Jun 052016
 

Senior Wire News Service June 2016

A Healthy Age

By Amy Abbott

 Collectors have a sense of pride about their items. Hoarders may be embarrassed. Collectors display items. Hoarders hide items.

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Most of us are not going to be card-carrying hoarders. We can, however, do our children a favor, and stop taking tangible, dust-catching gifts at a certain point. My family knows if “I can’t eat, smell, or spend it, don’t give it to me.”

Seniors joke about hoarding. We are a society that loves our stuff. We watch “American Pickers” and hit auctions on weekends. Our parents and grandparents left us antiques our children despise. We’ve saved silverware for two decades that our adult children don’t want. They prefer Ikea. Our attics are full of vintage goodies, and we keep on collecting and spending.

 

When do we cross the line from collectors to hoarders?

Collectors have a sense of pride about their items. Hoarders may be embarrassed. Collectors display items. Hoarders hide items.

The Anxiety and Depression Association of America (ADAA) notes these warning signs: inability to throw things away, severe anxiety when attempting to get rid of possessions, trouble organizing possessions, and indecision about storage. The ADAA also reports individuals may be suspicious of others touching their items, and experience family isolation, financial difficulties, and health hazards.

A study in the Journal of Geriatric Care Management noted this is a huge issue among the senior population, with more individuals than ever before living longer and living alone. Long-term social isolation and a genetic predisposition to hoarding may be at the root of this unusual disorder.

The article stated that apart from the obvious health hazards of living in a less-than-desirable environment, seniors in a hoarding environment may be at risk for increased falls, an exacerbation of chronic conditions, and further increased social isolation. Shame may prevent hoarders from asking anyone inside, and without help, the problem gets worse.

It’s a question and a topic of conversation among my boomer friends. Many people my age are downsizing, letting go of the big house for the condo or the mobile home or an apartment. Our houses burst with great-grandparents’, grandparents’, parents’, and children’s possessions.

Even if we are emotionally healthy, most of us are in love with our stuff. It’s all about transitioning, and it is stressful.

Don’t think it’s stressful? Take a valued possession – perhaps it’s your mother’s organ she played church music on beautifully – and try to sell it. First, since the advent of keyboards, pianos and organs have dived in value. Second, and this is hard to swallow. Valued doesn’t mean valuable. People don’t necessary want your old stuff.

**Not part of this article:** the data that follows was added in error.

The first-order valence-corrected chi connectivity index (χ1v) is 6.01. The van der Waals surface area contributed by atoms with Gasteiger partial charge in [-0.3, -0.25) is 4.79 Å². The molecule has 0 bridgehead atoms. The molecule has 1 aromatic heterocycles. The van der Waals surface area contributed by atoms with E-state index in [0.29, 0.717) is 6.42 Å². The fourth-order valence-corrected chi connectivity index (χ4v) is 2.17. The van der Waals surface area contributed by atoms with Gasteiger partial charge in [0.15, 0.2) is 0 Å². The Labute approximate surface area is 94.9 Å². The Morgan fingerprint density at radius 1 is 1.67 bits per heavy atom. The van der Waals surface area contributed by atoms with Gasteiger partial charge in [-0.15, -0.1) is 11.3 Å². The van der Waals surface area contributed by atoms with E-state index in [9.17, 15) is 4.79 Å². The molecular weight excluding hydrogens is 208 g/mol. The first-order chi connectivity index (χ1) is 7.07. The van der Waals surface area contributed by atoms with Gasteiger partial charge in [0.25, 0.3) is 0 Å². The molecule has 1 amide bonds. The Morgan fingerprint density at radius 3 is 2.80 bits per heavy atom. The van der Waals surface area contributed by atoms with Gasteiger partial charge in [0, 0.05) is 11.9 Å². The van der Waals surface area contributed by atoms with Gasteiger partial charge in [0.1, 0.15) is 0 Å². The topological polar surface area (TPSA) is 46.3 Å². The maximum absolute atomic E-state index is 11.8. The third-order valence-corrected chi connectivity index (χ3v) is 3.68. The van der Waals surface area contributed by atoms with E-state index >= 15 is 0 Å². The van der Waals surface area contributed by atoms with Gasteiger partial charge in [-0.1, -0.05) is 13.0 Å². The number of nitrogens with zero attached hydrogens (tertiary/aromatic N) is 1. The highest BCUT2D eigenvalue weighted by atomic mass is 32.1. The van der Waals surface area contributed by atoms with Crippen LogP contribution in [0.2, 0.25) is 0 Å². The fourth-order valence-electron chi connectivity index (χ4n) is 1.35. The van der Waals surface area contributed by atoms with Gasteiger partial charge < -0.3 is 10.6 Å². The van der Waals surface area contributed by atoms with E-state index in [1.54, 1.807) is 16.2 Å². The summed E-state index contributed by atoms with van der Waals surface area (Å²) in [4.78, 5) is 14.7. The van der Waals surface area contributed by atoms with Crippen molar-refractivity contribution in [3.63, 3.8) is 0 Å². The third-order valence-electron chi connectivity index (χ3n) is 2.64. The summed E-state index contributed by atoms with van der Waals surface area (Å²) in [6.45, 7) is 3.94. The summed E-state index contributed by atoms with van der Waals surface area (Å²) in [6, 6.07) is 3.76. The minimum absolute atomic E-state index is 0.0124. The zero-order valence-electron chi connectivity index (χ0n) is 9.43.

Sometimes, it’s just easier to keep things than ditch them.

A new industry grew out of the problems of the elderly who need to downsize or transition. Senior move managers, according to the Journal of Geriatric Care Management, assists older adults with all aspects of relocating or modifying homes. The group is represented by the National Association of Senior Moves Managers. The group follows a strict code of ethics, and focuses on advocacy, privacy, and boosting autonomy and dignity.

If you have a friend or relative you suspect is a hoarder, how can you help?

  • Get a thorough physical exam from a reputable medical provider. Your friend may be experiencing depression, and may need counseling or medication.
  • Don’t be judgmental. Your friend may truly need and want help but is too ashamed to admit it. Your even-keel and gentle approach means everything. If you aren’t the right person, enlist someone who can work with the individual.
  • Immediately remove anything that can be a fire hazard or a safety issue. After your friend has agreed she needs help, time to enlist a crew to clean up the mess. The organization A Place for Mom suggests:
  1. Setting a date in advance with the person whose space you’ll be invading.
  2. Work one room at a time. The crew will work better-focused area by area. Your progress is also more easily noticeable, says A Place for Mom.
  3. Put someone in charge to assign tasks.
  4. Have a place in each room for keepsakes and valuables.

The organization also suggests that when all rooms are finished, hire a professional to haul away the trash (or get a dumpster in advance and have it hauled away.) Then, hire a professional cleaning service.

Hopefully, your friend has seen a physician and is in treatment to avoid the situation repeating.

Most of us are not going to be card-carrying hoarders. We can, however, do our children a favor, and stop taking tangible, dust-catching gifts at a certain point. My family knows if “I can’t eat, smell, or spend it, don’t give it to me.” My son lives in a small apartment in an East Coast city. I doubt if grandmother’s library table and Victrola are moving there anytime soon.

 

Find my books and columns at www.amyabbottwrites.com.

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